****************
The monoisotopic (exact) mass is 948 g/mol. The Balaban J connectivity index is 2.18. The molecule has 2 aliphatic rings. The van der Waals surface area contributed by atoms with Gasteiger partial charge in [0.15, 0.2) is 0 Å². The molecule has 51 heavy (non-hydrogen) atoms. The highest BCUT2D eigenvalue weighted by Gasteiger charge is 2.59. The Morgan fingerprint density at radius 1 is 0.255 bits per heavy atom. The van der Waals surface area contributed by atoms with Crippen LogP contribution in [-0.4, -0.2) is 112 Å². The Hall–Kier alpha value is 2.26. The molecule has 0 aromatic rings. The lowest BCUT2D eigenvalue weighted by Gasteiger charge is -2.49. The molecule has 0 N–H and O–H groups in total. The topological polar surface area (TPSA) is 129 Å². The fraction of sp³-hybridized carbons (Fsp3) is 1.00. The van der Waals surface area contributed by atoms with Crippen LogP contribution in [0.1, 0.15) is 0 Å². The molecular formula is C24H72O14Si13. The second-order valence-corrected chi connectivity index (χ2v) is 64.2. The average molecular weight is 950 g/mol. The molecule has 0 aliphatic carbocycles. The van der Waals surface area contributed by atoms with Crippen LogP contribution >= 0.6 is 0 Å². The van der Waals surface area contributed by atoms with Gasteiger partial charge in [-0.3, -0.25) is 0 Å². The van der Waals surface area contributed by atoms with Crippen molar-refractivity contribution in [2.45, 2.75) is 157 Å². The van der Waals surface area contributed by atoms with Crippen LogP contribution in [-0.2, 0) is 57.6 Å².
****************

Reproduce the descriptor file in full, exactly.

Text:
The monoisotopic (exact) mass is 948 g/mol. The Balaban J connectivity index is 2.18. The molecule has 2 aliphatic rings. The van der Waals surface area contributed by atoms with Gasteiger partial charge in [0.15, 0.2) is 0 Å². The molecule has 51 heavy (non-hydrogen) atoms. The highest BCUT2D eigenvalue weighted by Gasteiger charge is 2.59. The Morgan fingerprint density at radius 1 is 0.255 bits per heavy atom. The van der Waals surface area contributed by atoms with Crippen LogP contribution in [-0.4, -0.2) is 112 Å². The Hall–Kier alpha value is 2.26. The molecule has 0 aromatic rings. The lowest BCUT2D eigenvalue weighted by Gasteiger charge is -2.49. The molecule has 0 N–H and O–H groups in total. The topological polar surface area (TPSA) is 129 Å². The fraction of sp³-hybridized carbons (Fsp3) is 1.00. The van der Waals surface area contributed by atoms with Crippen LogP contribution in [0.1, 0.15) is 0 Å². The molecular formula is C24H72O14Si13. The second-order valence-corrected chi connectivity index (χ2v) is 64.2. The average molecular weight is 950 g/mol. The molecule has 0 aliphatic carbocycles. The van der Waals surface area contributed by atoms with Crippen LogP contribution >= 0.6 is 0 Å². The van der Waals surface area contributed by atoms with Gasteiger partial charge in [-0.3, -0.25) is 0 Å². The van der Waals surface area contributed by atoms with Crippen molar-refractivity contribution in [2.45, 2.75) is 157 Å². The van der Waals surface area contributed by atoms with Crippen LogP contribution in [-0.2, 0) is 57.6 Å².